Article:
Acting the part is half the battle

There are always plenty of things to consider when making a licence application: Can you show you’re a competent, experienced person? Have you got all the issues around safety, security and personnel in place? Are all the dots and crosses in place around the premises, the hours requested, the hygiene?

If you’re working with Complete Licensing, we will guide you through all of these processes and, of course, make sure there are no issues around your application. But there’s something else you can do to ensure the process goes as smoothly as possible – look and act the part.

Common sense will tell you that a scruffy T-shirt and five-day stubble are not going to get the licensing authorities onside, but smartening up is just one aspect of what you can do to make the right impression at a hearing – in person or on camera, and whether you’re an applicant, a witness or even an observer.

Here are a few ideas to help you prepare and present yourself in the best way, and to appear respectful and courteous during the proceedings:

  • Look the part
    Wear something suitably formal, such as a suit and tie, or a smart business suit – something which says ‘I am a serious, responsible, professional person’. Avoid sportswear, loungewear, or nightwear (at least far as is visible if you’re in a remote hearing; obviously, if you’re appearing in person, head-to-toe smartness is the order of the day).
  • Be well prepared
    Give yourself time to read over all the papers beforehand, re-read your statement (if you have one), test your camera and mic before the hearing so you can resolve any glitches.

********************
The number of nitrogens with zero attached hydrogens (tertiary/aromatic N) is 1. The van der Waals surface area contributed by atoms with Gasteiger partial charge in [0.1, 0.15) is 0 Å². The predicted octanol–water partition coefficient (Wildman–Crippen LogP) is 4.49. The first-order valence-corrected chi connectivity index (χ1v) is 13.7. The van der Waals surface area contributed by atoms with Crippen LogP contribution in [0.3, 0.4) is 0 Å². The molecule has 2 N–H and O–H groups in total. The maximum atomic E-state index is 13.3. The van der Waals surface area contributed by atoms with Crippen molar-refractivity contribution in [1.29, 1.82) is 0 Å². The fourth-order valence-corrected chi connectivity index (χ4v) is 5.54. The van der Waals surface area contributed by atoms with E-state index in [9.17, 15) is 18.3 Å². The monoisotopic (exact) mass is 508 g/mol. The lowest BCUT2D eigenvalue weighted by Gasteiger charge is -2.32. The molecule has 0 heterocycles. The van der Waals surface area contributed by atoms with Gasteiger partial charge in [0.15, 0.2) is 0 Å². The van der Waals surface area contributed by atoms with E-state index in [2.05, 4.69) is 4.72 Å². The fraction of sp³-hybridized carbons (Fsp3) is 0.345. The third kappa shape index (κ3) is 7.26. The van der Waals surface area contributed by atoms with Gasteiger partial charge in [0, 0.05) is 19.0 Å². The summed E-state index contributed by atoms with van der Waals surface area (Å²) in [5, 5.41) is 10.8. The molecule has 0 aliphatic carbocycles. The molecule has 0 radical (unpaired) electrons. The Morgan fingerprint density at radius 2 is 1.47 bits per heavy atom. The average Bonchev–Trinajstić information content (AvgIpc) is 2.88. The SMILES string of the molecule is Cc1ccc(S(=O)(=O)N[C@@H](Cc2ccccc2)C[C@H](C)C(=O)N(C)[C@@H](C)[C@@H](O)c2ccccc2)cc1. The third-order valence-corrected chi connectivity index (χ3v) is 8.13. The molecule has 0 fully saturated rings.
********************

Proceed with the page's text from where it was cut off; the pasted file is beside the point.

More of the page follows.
• Take a moment
    A pause will give you time to think, breathe and relax a little. It will also give your audience a chance to reflect on what you are saying.
  • Minimise distractions
    Should you feel self-conscious about seeing your own image on screen, keep it out of your eyeline and concentrate on your audience instead. It might help to imagine that they are directly in front of you, rather than focusing on a screen full of faces. If you’re at an in-person hearing, remember that the licensing committee and officers are simply there to listen and assess, and make fair judgments based on what they hear. Anyone in authority who has a vested interest in the hearing will have declared so beforehand.
  • Adapt your body language
    Try to remain animated but not overly so – it’s best to keep physical gestures subtle but confident, and to keep your hands relaxed. If you’re seated, sit straight but don’t be too rigid. You might feel more comfortable standing in front of the screen – just don’t wander off-camera.
  • Be careful of bandwidth
    Always turn off your mic when not speaking, it reduces feedback and reduces bandwidth load. You should practise turning your mic on and off before the meeting. It might also be asked that you turn off your camera when you are not speaking, something else you should practise before the meeting.
  • Positioning is important
    If you’re in a remote meeting, don’t stand or sit with a window as your backdrop. Computer cameras adjust to the amount of available light so you will appear very dark. It’s better to face a window and use natural light if it’s a daytime hearing. It might also be worth investing in a lamp designed for remote lighting – they give off a less harsh light and create a better ambience.
  • Get your angles right
    Cameras below the eyeline are not flattering. Make sure the webcam is level with your hairline.
  • Set the scene
    A calm, uncluttered background is always the best bet. Clear away visible distractions, and make sure there is no disruptive background noise.